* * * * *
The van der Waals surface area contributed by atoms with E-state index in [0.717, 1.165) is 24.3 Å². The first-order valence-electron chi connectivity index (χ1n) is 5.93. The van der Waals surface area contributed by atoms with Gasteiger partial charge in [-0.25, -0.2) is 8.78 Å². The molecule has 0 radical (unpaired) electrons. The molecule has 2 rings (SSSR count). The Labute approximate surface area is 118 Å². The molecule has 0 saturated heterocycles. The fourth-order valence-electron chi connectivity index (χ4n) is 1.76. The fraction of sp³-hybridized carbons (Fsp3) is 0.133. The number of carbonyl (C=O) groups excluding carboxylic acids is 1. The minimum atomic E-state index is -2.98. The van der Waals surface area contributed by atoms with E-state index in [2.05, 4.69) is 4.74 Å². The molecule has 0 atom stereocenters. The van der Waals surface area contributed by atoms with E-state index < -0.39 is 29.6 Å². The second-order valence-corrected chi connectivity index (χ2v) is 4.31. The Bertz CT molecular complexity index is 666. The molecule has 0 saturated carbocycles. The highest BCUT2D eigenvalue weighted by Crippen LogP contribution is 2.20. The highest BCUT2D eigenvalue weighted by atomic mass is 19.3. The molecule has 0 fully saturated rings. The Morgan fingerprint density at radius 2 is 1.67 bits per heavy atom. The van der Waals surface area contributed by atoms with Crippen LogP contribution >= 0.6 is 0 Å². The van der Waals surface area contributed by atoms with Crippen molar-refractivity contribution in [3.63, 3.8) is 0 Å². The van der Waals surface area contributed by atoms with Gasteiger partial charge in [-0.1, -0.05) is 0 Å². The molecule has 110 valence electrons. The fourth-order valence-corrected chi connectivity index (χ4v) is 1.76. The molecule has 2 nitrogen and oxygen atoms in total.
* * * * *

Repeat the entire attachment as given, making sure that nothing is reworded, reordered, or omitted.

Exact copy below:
The van der Waals surface area contributed by atoms with E-state index in [0.717, 1.165) is 24.3 Å². The first-order valence-electron chi connectivity index (χ1n) is 5.93. The van der Waals surface area contributed by atoms with Gasteiger partial charge in [-0.25, -0.2) is 8.78 Å². The molecule has 0 radical (unpaired) electrons. The molecule has 2 rings (SSSR count). The Labute approximate surface area is 118 Å². The molecule has 0 saturated heterocycles. The fourth-order valence-electron chi connectivity index (χ4n) is 1.76. The fraction of sp³-hybridized carbons (Fsp3) is 0.133. The number of carbonyl (C=O) groups excluding carboxylic acids is 1. The minimum atomic E-state index is -2.98. The van der Waals surface area contributed by atoms with E-state index in [2.05, 4.69) is 4.74 Å². The molecule has 0 atom stereocenters. The van der Waals surface area contributed by atoms with E-state index < -0.39 is 29.6 Å². The second-order valence-corrected chi connectivity index (χ2v) is 4.31. The Bertz CT molecular complexity index is 666. The molecule has 0 saturated carbocycles. The highest BCUT2D eigenvalue weighted by Crippen LogP contribution is 2.20. The highest BCUT2D eigenvalue weighted by atomic mass is 19.3. The molecule has 0 fully saturated rings. The Morgan fingerprint density at radius 2 is 1.67 bits per heavy atom. The van der Waals surface area contributed by atoms with Crippen LogP contribution >= 0.6 is 0 Å². The van der Waals surface area contributed by atoms with Crippen molar-refractivity contribution in [3.63, 3.8) is 0 Å². The van der Waals surface area contributed by atoms with Gasteiger partial charge in [-0.1, -0.05) is 0 Å². The molecule has 110 valence electrons. The fourth-order valence-corrected chi connectivity index (χ4v) is 1.76. The molecule has 2 nitrogen and oxygen atoms in total.